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University of Wisconsin–Madison

Application of Good Clinical Practice at UW-Madison

This document describes Good Clinical Practice (GCP), provides investigators, sponsor-investigators, and study teams with a decision tree to determine if their research must follow the standards described in GCP, and includes detailed guidance about what it means to follow GCP.

This document does not address the GCP policies and procedures the UW-Madison Human Research Protection Program (HRPP), including the Institutional Review Boards (IRBs) and Research and Sponsored Programs (RSP), follows for the oversight of human subjects research. A document containing that information is available here.

What is Good Clinical Practice (GCP)? The term GCP is used interchangeably in reference to both a broad concept and a single document.

GCP is often used broadly to describe what are considered best practices when conducting clinical research. These practices set the standards for designing, conducting, performance monitoring, auditing, recording, analysis, and reporting of clinical research that involve human subjects. Compliance with this standard helps to provide public assurance that the rights, safety, and welfare of human subjects in research are protected; that the research is consistent with the principles that have their origin in the Declaration of Helsinki; and that the data collected are reliable and credible.

The term GCP is also used more narrowly to describe the International Council for Harmonisation (ICH) GCP E6 document itself. GCP describes the unified, international standard for the European Union, Japan, the United States, Canada, and Switzerland to facilitate the mutual acceptance of data from clinical trials by the regulatory authorities in these jurisdictions.

The applicability and application of GCP differs based on the specifics of the study. Use the decision tree below to help determine if GCP applies to your study. Click on the links below the tree* for additional information contained within this document, as well as other external resources.

*Links to assist with answering questions:

How are ICH GCP and GCP as adopted by the FDA related?

ICH GCP Guidelines should be followed when generating clinical trial data that are intended to be submitted to international regulatory authorities. In protocols or contracts/agreements, when the international standards are to be followed, it is referred to as ICH GCP.

The United States Food and Drug Administration (FDA) adopted the ICH GCP E6 (R2) Integrated Addendum as guidance in March 2018. FDA regulated clinical trials must follow the aspects of GCP that are consistent with the applicable FDA regulations. The aspects of GCP that are not otherwise described in the FDA regulations are considered guidance, similar to other FDA guidance. Refer to the table at the end of this document.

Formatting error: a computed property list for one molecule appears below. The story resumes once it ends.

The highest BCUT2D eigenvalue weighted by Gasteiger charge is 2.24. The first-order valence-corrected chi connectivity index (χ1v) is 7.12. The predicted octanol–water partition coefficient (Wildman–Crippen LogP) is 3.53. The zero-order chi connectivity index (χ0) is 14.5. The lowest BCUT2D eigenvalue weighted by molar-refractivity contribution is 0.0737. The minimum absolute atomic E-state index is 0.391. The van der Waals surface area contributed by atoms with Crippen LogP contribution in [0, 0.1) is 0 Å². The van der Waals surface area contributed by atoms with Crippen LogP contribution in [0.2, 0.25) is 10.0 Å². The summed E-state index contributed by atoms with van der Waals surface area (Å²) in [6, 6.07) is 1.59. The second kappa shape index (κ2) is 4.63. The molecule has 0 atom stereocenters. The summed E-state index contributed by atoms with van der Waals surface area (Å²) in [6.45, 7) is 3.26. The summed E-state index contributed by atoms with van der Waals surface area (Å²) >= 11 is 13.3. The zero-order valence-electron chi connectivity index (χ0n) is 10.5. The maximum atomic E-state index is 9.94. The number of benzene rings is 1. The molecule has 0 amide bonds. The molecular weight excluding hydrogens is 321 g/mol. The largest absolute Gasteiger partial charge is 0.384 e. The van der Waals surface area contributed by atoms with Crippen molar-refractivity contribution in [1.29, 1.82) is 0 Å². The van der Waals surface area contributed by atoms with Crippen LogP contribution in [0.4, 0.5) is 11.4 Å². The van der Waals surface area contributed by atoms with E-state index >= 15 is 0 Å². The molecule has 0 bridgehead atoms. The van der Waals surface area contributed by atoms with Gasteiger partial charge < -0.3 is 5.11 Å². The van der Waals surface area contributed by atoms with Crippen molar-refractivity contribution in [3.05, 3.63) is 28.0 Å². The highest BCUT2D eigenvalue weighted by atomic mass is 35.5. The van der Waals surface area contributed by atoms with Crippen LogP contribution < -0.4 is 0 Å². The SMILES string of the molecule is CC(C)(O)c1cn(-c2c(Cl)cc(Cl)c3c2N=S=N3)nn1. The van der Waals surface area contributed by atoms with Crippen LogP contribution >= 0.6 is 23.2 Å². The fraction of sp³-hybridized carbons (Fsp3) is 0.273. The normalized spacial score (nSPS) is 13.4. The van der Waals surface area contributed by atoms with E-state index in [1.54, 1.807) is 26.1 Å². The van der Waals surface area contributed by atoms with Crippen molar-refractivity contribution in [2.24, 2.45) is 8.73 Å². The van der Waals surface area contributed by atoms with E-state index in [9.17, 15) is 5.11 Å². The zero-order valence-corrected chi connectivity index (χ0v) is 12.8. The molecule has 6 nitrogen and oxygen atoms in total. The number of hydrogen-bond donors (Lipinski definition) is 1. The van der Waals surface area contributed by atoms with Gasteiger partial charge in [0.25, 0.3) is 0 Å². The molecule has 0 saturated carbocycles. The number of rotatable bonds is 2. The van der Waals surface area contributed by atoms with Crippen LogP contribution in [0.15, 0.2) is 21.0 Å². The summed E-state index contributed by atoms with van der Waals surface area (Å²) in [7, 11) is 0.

In protocols or contracts/agreements, GCP as adopted by the FDA may also be referred to as: Good Clinical Practice, GCP, ICH GCP as adopted by the FDA, GCP as ratified by the FDA, or GCP as described in the FDA Regulations.

FDA regulated clinical trials are those using an investigational product. The term investigational product includes drugs, biologics, devices and diagnostics when the objectives of the research involve assessing the safety or efficacy of the agent or pursuing approval from the FDA for a new indication. In some cases, dietary supplements and food additives can be considered investigational products. Any study involving an investigational drug, biologic or device is considered FDA-regulated, including IND Exempt and Non-Significant Risk determinations.

As it pertains to the conduct of clinical trials using an investigational product involving human subjects, study teams are expected to apply GCP encompassed within the applicable FDA regulations including 21 CFR 11, 50, 54, 56, 312, 812 and 814 (subpart H).

 

Does the National Institutes of Health (NIH) require that I follow GCP on studies for which they provide funding?

NIH encourages researchers to follow GCP as best practice for NIH funded clinical trials, but does not currently require that clinical trials comply with GCP. The NIH requires training in GCP to help ensure the safety, integrity, and quality of clinical trials.